CTA de-crowding plan pays for service expansion on busy bus and rail lines by cutting services elsewhere

Last week, CTA announced that it will increase service on overcrowded train lines and bus routes that are bursting at the seams as transit ridership continues to grow. That’s the good news. The CTA will pay for it through smart reconfiguration of many routes, but also through eliminating some service altogether. While many transit riders will gain better service, some riders will lose access to transit or their ride will become far less convenient.

We’re glad the CTA is seeking the most efficient use of limited transit resources by updating routes to provide better service. But our region needs to add more trains and buses in addition to existing service levels, not instead of it.

We need to keep an eye on why the CTA is making some of these hard choices. CTA’s plans illustrate just how severe the funding problem is for public transit in the Chicago region, to the point where CTA can only pay for much-needed system expansion by eliminating service somewhere else. Tell CTA how these changes will affect you, whether good or bad, but also be sure to send a message to those who can truly make a difference: our elected officials. With their support, we could give transit the funding it needs and avoid having to make winners and losers out of our fellow transit riders.

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'rapid' transit

Transit management inefficiency strikes again. To cover up their mistakes, they are again increasing fares and cutting service. Transit fares are one of the things that have increased most over the years. When I was much younger, there was no CTA, and I was paying half fare of $.08. More recently, I was riding the Howard St El (now called the 'red' line) from Howard to 63rd and Stony Island, and it took either 53 or 57 minutes for the trip. Then, to save money to repair a bridge, they cut off the last stop. Now it takes 40 minutes just to get from Howard down to Lake st. Luckily, I no longer have to make the full trip, because the train no longer goes near my former destination. Currently, it takes me 2 hours to go a net distance of 13 miles, using the Yellow, Red and Green line trains. I wonder who thought that renaming the El lines with colors, instead of their destinations was an improvement. Probably someone who owned stock in a sign company.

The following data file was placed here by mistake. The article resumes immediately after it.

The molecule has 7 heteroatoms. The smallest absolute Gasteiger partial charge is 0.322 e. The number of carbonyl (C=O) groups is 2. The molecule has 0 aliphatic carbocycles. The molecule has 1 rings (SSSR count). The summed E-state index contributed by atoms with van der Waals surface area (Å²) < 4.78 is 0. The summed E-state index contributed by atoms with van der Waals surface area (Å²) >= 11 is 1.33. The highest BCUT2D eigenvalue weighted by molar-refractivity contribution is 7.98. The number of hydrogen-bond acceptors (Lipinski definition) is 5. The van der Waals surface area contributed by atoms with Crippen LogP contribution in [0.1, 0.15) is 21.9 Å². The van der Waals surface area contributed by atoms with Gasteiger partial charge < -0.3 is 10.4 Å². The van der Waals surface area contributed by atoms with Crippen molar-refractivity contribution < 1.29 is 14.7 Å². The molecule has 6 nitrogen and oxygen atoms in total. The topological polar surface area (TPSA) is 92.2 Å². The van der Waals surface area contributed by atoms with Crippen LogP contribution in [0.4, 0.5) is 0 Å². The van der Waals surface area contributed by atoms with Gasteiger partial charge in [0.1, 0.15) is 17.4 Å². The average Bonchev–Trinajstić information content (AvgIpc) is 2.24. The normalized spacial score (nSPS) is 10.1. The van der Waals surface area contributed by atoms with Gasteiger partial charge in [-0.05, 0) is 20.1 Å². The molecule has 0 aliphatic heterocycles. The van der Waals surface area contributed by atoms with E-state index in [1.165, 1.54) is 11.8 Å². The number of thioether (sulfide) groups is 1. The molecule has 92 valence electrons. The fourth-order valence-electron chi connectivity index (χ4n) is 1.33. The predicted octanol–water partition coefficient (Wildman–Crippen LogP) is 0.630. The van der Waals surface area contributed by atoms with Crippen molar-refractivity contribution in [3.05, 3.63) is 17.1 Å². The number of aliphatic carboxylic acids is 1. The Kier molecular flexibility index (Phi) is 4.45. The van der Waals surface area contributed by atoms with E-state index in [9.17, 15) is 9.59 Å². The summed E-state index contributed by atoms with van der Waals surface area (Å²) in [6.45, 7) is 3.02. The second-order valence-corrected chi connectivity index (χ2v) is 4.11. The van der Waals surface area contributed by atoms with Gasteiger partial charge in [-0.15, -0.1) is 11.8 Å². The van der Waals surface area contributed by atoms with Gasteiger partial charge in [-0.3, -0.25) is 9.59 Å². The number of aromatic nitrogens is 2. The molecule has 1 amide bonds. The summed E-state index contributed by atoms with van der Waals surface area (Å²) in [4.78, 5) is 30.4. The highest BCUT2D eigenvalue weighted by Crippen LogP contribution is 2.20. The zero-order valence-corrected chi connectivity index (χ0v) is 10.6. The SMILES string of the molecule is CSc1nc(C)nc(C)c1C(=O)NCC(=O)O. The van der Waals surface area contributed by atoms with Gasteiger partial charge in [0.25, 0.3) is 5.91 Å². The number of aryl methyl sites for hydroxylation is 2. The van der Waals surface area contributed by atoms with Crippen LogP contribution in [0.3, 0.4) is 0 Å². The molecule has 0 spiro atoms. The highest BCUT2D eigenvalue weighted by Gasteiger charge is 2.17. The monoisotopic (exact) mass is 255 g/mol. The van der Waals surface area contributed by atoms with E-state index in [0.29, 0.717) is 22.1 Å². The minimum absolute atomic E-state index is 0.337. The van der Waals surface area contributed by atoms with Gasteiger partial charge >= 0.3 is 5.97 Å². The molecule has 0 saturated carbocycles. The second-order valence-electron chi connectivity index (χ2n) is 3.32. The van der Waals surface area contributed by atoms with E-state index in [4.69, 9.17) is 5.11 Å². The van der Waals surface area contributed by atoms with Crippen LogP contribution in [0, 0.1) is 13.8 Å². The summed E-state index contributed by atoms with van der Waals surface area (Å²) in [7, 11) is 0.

Stealth Bus Route Elininations

No where on the CTA's website can I find specific information on what bus routes are to be eliminated and when. The list of future bus routes simply doesn't include those bus route numbers. And that "new" service map is pathetically vague. This is bad public relations. Public transit is more than just rush hour service to and from the loop. The CTA is going to make my travel in Chicago much more difficult than it already is, but the CTA can't even be bothered to name which routes are being eliminated and when. I ride the #9 almost daily. But I am apparently among the 2% of riders that the CTA doesn't care about. The #9 is NOT duplicated by the Brown line. Stating that it is, doesn't make it so. If the powers that be at the CTA actually did their jobs, they would drum up rider support for sufficient public funds to maintain the entire transit system rather than slyly reconfiguring service by eliminating vital neighborhood bus routes. The CTA shouldn't sneak behind riders backs. Instead, the CTA should publicly threaten bus route eliminations, and then we will pressure our representatives to cough up new revenue. But CTA employees have being playing dumb about this pending scheme for months. By the way, when the rush hour riders are "reduced" by 15%, they will still pack themselves aboard their trains and buses. Increasing the number of trains will just mean more operational delays and exasperating express runs. But the CTA Board members who approve these foolish decisions don't realize that, do they? They aren't riding the CTA because the CTA gave up on effective rider convenience years ago.

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